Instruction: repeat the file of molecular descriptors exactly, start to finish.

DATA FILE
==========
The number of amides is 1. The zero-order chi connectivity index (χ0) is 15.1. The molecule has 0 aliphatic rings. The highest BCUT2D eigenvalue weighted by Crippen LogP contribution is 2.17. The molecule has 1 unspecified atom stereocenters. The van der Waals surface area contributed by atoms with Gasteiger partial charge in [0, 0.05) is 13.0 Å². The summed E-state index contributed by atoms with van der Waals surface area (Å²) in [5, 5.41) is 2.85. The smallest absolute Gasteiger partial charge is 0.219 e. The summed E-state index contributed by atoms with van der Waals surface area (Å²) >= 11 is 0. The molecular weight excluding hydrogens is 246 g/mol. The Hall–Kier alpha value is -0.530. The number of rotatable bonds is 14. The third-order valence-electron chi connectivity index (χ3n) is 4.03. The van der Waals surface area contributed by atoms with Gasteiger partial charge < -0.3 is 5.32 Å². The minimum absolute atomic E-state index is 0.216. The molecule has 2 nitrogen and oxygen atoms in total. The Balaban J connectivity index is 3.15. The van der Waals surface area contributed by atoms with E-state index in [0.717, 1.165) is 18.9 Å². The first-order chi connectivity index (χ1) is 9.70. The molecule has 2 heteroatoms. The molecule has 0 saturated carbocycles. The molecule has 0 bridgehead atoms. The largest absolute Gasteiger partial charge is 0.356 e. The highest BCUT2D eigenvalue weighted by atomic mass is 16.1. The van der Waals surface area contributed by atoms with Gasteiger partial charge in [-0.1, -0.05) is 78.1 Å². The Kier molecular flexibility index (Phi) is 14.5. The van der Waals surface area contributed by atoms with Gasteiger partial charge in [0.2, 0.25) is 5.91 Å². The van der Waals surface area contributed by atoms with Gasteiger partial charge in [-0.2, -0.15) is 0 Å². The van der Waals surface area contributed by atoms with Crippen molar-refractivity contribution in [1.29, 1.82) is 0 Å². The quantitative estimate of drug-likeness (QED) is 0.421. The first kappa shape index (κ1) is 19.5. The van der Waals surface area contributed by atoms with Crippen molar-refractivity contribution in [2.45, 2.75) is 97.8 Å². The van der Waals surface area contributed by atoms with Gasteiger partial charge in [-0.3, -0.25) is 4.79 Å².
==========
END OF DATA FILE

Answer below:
The number of amides is 1. The zero-order chi connectivity index (χ0) is 15.1. The molecule has 0 aliphatic rings. The highest BCUT2D eigenvalue weighted by Crippen LogP contribution is 2.17. The molecule has 1 unspecified atom stereocenters. The van der Waals surface area contributed by atoms with Gasteiger partial charge in [0, 0.05) is 13.0 Å². The summed E-state index contributed by atoms with van der Waals surface area (Å²) in [5, 5.41) is 2.85. The smallest absolute Gasteiger partial charge is 0.219 e. The summed E-state index contributed by atoms with van der Waals surface area (Å²) >= 11 is 0. The molecular weight excluding hydrogens is 246 g/mol. The Hall–Kier alpha value is -0.530. The number of rotatable bonds is 14. The third-order valence-electron chi connectivity index (χ3n) is 4.03. The van der Waals surface area contributed by atoms with Gasteiger partial charge < -0.3 is 5.32 Å². The minimum absolute atomic E-state index is 0.216. The molecule has 2 nitrogen and oxygen atoms in total. The Balaban J connectivity index is 3.15. The van der Waals surface area contributed by atoms with E-state index in [0.717, 1.165) is 18.9 Å². The first-order chi connectivity index (χ1) is 9.70. The molecule has 2 heteroatoms. The molecule has 0 saturated carbocycles. The molecule has 0 bridgehead atoms. The largest absolute Gasteiger partial charge is 0.356 e. The highest BCUT2D eigenvalue weighted by atomic mass is 16.1. The van der Waals surface area contributed by atoms with Gasteiger partial charge in [-0.1, -0.05) is 78.1 Å². The Kier molecular flexibility index (Phi) is 14.5. The van der Waals surface area contributed by atoms with Gasteiger partial charge in [0.2, 0.25) is 5.91 Å². The van der Waals surface area contributed by atoms with Gasteiger partial charge in [-0.2, -0.15) is 0 Å². The van der Waals surface area contributed by atoms with Crippen molar-refractivity contribution in [1.29, 1.82) is 0 Å². The quantitative estimate of drug-likeness (QED) is 0.421. The first kappa shape index (κ1) is 19.5. The van der Waals surface area contributed by atoms with Crippen molar-refractivity contribution in [2.45, 2.75) is 97.8 Å². The van der Waals surface area contributed by atoms with Gasteiger partial charge in [-0.3, -0.25) is 4.79 Å².